M2 MacBook Pro Much Slower Than Previous Model

Apple's new 13-inch MacBook Pro with the M2 chip features a significantly slower SSD compared to the previous model, resulting in poorer performance in some workflows, it has been discovered.

13 inch macbook pro m2 mock feature 2
Specifically, it has been found that the $1,299 base model with 256GB of storage has significantly slower SSD read and write speeds compared to the equivalent previous-generation 13-inch MacBook Pro. YouTube channels such as Max Tech and Created Tech tested the 256GB model with Blackmagic's Disk Speed Test app and found that the SSD's read and write speeds are around 1,450 MB/s, which is approximately 50 percent slower read and 30 percent slower write compared to the 13-inch MacBook Pro with the M1 chip and 256GB of storage.

Disk Speed Test app numbers shared by Max Yuryev of Max Tech:

  • 13-inch MacBook Pro (‌M1‌/256GB) Read Speed: 2,900
  • 13-inch MacBook Pro (‌M2‌/256GB) Read Speed: 1,446
  • 13-inch MacBook Pro (‌M1‌/256GB) Write Speed: 2,215
  • 13-inch MacBook Pro (‌M2‌/256GB) Write Speed: 1,463

Yuryev disassembled the new 13-inch MacBook Pro and discovered that the 256GB model features only a single NAND flash storage chip internally, whereas the previous model has two NAND chips that are likely 128GB each. This difference probably explains why the new model has a slower SSD, as multiple NAND chips allow for faster data transfer speeds in parallel.

Slower SSD performance appears to be limited to the 256GB version of the 13-inch MacBook Pro, as higher capacity machines have not demonstrated the same issue. As noted on the MacRumors forums, Aaron Zollo ran the Disk Speed Test app on the 512GB model and the SSD's read and write speeds were similar to all ‌M1‌ models. This means that the 512GB model likely remains equipped with two 256GB flash storage chips.

The base model's slower SSD speeds were not mentioned in embargoed reviews of the notebook, as it appears that Apple provided many reviewers with a 1TB configuration for testing.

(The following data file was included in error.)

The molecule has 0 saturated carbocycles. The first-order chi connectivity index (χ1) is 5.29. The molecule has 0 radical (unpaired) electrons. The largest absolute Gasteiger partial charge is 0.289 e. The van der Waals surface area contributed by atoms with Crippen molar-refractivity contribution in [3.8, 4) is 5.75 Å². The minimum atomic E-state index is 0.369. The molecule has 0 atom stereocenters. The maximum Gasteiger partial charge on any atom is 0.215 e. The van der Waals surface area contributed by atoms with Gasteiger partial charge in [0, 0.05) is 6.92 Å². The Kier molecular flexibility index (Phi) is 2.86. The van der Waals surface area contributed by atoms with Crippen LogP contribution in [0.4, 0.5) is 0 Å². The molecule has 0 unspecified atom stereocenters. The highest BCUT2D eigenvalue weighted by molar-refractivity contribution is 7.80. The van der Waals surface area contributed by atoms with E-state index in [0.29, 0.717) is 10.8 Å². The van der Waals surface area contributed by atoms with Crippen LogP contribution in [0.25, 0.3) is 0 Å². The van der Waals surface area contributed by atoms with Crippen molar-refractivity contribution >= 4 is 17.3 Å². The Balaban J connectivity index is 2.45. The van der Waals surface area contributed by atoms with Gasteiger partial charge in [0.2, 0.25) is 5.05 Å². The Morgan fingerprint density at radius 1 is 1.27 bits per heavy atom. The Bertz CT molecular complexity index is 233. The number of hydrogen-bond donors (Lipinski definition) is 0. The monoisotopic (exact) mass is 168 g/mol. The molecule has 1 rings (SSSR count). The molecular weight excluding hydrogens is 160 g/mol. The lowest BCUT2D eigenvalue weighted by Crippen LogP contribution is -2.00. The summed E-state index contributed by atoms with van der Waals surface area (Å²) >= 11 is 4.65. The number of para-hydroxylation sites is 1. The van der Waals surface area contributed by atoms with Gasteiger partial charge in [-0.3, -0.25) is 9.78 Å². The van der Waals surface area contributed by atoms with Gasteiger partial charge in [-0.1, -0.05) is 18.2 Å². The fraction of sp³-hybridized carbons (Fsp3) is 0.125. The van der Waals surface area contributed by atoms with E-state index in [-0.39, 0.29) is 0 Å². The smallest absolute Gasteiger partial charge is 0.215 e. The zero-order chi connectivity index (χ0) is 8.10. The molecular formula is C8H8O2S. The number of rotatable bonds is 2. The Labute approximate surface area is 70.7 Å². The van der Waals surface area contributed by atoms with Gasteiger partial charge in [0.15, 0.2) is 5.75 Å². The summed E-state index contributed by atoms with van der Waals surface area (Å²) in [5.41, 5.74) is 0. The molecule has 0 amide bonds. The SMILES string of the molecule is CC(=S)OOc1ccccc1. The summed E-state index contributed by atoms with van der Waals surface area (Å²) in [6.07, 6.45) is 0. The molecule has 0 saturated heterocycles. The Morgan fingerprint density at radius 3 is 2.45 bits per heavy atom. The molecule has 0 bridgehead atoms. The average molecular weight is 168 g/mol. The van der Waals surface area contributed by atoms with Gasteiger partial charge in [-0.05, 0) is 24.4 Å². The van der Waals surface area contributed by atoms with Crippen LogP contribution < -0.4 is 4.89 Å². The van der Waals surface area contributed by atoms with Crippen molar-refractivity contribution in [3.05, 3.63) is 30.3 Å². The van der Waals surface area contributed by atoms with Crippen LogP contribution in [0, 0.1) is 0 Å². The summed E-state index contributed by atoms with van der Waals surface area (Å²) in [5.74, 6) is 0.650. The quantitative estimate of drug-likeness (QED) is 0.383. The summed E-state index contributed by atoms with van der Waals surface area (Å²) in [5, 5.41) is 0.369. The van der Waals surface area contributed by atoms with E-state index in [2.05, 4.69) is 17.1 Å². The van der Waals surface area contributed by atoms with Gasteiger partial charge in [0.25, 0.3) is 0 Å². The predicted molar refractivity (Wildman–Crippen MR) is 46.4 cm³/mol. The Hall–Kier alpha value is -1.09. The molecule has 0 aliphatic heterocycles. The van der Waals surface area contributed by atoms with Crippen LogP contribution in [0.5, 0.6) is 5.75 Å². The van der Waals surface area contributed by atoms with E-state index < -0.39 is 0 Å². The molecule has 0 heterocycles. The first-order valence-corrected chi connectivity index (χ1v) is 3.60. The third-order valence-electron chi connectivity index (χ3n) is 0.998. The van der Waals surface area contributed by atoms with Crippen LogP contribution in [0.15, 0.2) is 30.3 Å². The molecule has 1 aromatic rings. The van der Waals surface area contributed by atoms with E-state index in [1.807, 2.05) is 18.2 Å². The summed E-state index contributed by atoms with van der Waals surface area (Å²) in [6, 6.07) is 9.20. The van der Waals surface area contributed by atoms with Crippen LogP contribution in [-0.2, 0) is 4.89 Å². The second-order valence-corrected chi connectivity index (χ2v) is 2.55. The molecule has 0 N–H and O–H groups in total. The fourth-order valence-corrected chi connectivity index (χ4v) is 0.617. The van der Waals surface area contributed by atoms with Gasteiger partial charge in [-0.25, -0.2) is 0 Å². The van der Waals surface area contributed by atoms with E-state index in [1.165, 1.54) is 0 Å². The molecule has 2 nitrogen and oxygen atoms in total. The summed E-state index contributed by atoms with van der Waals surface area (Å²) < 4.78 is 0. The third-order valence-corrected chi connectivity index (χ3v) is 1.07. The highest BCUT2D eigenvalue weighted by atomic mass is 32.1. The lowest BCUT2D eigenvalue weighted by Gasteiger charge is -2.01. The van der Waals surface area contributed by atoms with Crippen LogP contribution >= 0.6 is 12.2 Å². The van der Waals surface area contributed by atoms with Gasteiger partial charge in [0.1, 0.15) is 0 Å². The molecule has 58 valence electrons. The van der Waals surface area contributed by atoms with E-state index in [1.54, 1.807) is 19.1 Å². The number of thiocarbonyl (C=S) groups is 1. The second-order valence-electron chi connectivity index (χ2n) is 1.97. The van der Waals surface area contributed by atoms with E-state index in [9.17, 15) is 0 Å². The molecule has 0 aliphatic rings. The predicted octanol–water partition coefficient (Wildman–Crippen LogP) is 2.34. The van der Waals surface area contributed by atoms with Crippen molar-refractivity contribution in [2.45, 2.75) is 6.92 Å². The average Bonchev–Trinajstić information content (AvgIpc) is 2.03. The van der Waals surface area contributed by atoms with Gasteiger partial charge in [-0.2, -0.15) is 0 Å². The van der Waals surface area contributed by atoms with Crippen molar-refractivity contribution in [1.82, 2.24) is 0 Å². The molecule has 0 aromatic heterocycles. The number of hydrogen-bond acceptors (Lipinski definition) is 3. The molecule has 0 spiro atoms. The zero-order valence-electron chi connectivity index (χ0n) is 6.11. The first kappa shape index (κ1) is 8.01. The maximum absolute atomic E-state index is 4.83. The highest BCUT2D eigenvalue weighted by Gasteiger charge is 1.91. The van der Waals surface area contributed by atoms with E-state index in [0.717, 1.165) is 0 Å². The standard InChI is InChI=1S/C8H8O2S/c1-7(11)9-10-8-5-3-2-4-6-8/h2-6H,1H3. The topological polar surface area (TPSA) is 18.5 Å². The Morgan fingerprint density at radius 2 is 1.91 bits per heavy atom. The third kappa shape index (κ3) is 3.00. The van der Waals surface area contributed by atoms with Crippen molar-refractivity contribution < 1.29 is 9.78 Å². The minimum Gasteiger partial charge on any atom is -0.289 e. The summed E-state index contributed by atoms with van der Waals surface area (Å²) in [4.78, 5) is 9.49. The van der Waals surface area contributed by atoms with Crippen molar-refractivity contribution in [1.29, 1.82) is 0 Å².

Yuryev has also suggested that the 256GB SSD in the 13-inch MacBook Pro underperforms in day-to-day use due to its use of the storage as virtual memory when the 8GB unified memory is maxed-out. The virtual memory swapping results in slower system performance overall, but it is more pronounced on devices with slower SSDs.

For example, the ‌M2‌ MacBook Pro with 256GB SSD and 8GB RAM was slower than the ‌M1‌ MacBook Pro with 256GB SSD and 8GB RAM across multiple usage tests involving Photoshop, Lightroom, Final Cut Pro, multitasking, and file transfers. In a multitasking RAM test, the ‌M1‌ consistently loads content faster with multiple apps open, and in a 50 image export test in Lightroom with apps open, the ‌M1‌ was again quicker. It was able to export 50 images in 3 minutes and 36 seconds, while the ‌M2‌ took 4 minutes and 12 seconds. These results were consistent across all of the performance stress tests and benchmarks undertaken by Max Tech.

It's unclear why the new base model 13-inch MacBook Pro is only equipped with a single NAND chip, but costs and/or supply constraints are two possible factors. Customers will need to spend at least $1,499 on additional storage to avoid the smaller, slower storage pool that comes with the 256GB base model. It remains to be seen if the new MacBook Air with the ‌M2‌ chip will also have slower SSD speeds when configured with 256GB of storage.